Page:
A family from France, who were told they could not remain in Canada because their eight-yearold handicapped daughter would be an “excessive burden” on social services, has won a reprieve after the intervention of Quebec Immigration Minister Kathleen Weil.
The family was facing expulsion in July after Canadian immigration officials rejected Barlagne’s application for permanent residency status, saying his daughter, Rachel, was deemed “medically inadmissible” because she has cerebral palsy. Her “excessive burden” on social services would have been $5,259 a year in special educational costs.
In yet another example of alleged abuse of vulnerable populations in residential schools, this Chronicle-Journal article describes a class-action law suit filed against the Ontario government on the grounds of negligence and breaches of fiduciary duties by the school staff.
Robert Seed, 64, is the representative plaintiff in the class-action lawsuit, which claims the staff at the W. Ross MacDonald School for the Blind, in Brantford, Ont., bullied, humiliated and abused — mentally and physically — the plaintiffs in the 1950s and 1960s. The lawsuit is still in its early stages. The claim was filed at Superior Court in Toronto last month.
Of course I don’t hate so called people with “special needs”; I hate the label “special needs”. I’m no fan of other forms of “politically correct” language (for example, visually impaired, partially sighted, or people with disabilities). But at least I can understand the motivations behind employing these terms. The word blind (to the uninformed) connotes the complete absence of sight. I would rather expand the widely-accepted meaning of the word blind, but I get the motivation behind introducing a term that suggests an inability to see very well without being completely blind. Similarly, I understand the desire to want to emphasize that the physical variation isn’t the entire person. I don’t like the way the phrase “people with disabilities” implies that the person possesses the disability rather than it being imposed by social factors, but we do wrong if we fail to acknowledge anything more about a person than the physical variation that results in disability, and “people first language” is trying to address that wrong.
That said, I can’t find worthwhile motivations behind the use of the term “special needs”, and I strongly reject the sentiment expressed by the term. What it implies is that there is a group of people who possess a set of needs that differ from… differ from whom? From those who are normal I suppose. What is overlooked by this attitude is the ways in which social factors (e.g., power and status) can shape needs and determine which ones get marked off as “special”.
From the Special Education Law Blog, from about three years ago, Lori Miller Fox’s list of disorders and disabilities that parents of special needs children often suffer from. Self-diagnoses welcome!
h/t to the Aussie blog that takes its name from the first entry below:
Terrible Palsy– A condition in which onlookers and people in the community tell parents how terrible life must be raising a physically challenged child. This condition manifests itself through pity and audible sighing of those around you. Terrible Palsy can be deceiving because you can be asymptomatic for weeks, months, or even years, and then just when you and your family are feeling really good about your child, it can present itself in the form of a condescending pat on the head or a blessing from an anonymous busybody. Best known treatment is to carry a list of snappy comebacks in your pocket or a large bag of peanut M & Ms.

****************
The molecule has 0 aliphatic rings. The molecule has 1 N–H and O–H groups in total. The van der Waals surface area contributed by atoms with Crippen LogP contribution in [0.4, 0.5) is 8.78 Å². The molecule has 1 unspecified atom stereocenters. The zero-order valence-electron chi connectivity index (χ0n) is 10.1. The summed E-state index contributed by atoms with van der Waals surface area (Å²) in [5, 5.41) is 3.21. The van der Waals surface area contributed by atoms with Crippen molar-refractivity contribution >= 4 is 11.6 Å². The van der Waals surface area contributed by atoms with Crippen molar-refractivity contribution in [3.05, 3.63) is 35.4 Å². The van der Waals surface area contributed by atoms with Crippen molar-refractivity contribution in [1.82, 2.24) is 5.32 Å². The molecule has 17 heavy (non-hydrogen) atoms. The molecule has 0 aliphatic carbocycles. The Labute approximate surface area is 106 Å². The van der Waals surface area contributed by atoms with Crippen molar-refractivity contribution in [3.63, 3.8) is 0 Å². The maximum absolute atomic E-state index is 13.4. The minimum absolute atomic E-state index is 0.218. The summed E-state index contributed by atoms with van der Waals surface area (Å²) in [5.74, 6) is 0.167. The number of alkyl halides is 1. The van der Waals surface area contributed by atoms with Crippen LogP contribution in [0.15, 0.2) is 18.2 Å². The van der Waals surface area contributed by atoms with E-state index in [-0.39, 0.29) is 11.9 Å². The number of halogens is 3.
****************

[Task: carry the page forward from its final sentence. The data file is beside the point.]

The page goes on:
Shlepilepsy – A compulsive condition in which parents feel the need to shlep from doctor to doctor and specialist to specialist in order to seek help and find answers for their child with special needs. The only known effective drug for this illness is caffeine, primarily given to parents to keep them awake while driving to and from appointments.
MURRAYVILLE, Georgia (CNN) — A few weeks before 13-year-old Jonathan King killed himself, he told his parents that his teachers had put him in “time-out.”
[Two photos taken after Jonathan King’s death show the interior and exterior of the steel door to the cell where he hanged himself . In the photo on the right, which shows the inside of the cell, we can see the cord Jonathan used to hang himself tied to the metal cage-like window of the door. A school official has said that the room is no longer used.]
“We thought that meant go sit in the corner and be quiet for a few minutes,” Tina King said, tears washing her face as she remembered the child she called “our baby … a good kid.”
But time-out in the boy’s north Georgia special education school was spent in something akin to a prison cell — a concrete room latched from the outside, its tiny window obscured by a piece of paper. Called a seclusion room, it’s where in November 2004, Jonathan hanged himself with a cord a teacher gave him to hold up his pants. An attorney representing the school has denied any wrongdoing.
Seclusion rooms, sometimes called time-out rooms, are used across the nation, generally for special needs children. Critics say that along with the death of Jonathan, many mentally disabled and autistic children have been injured or traumatized. Few states have laws on using seclusion rooms, though 24 states have written guidelines, according to a 2007 study conducted by a Clemson University researcher.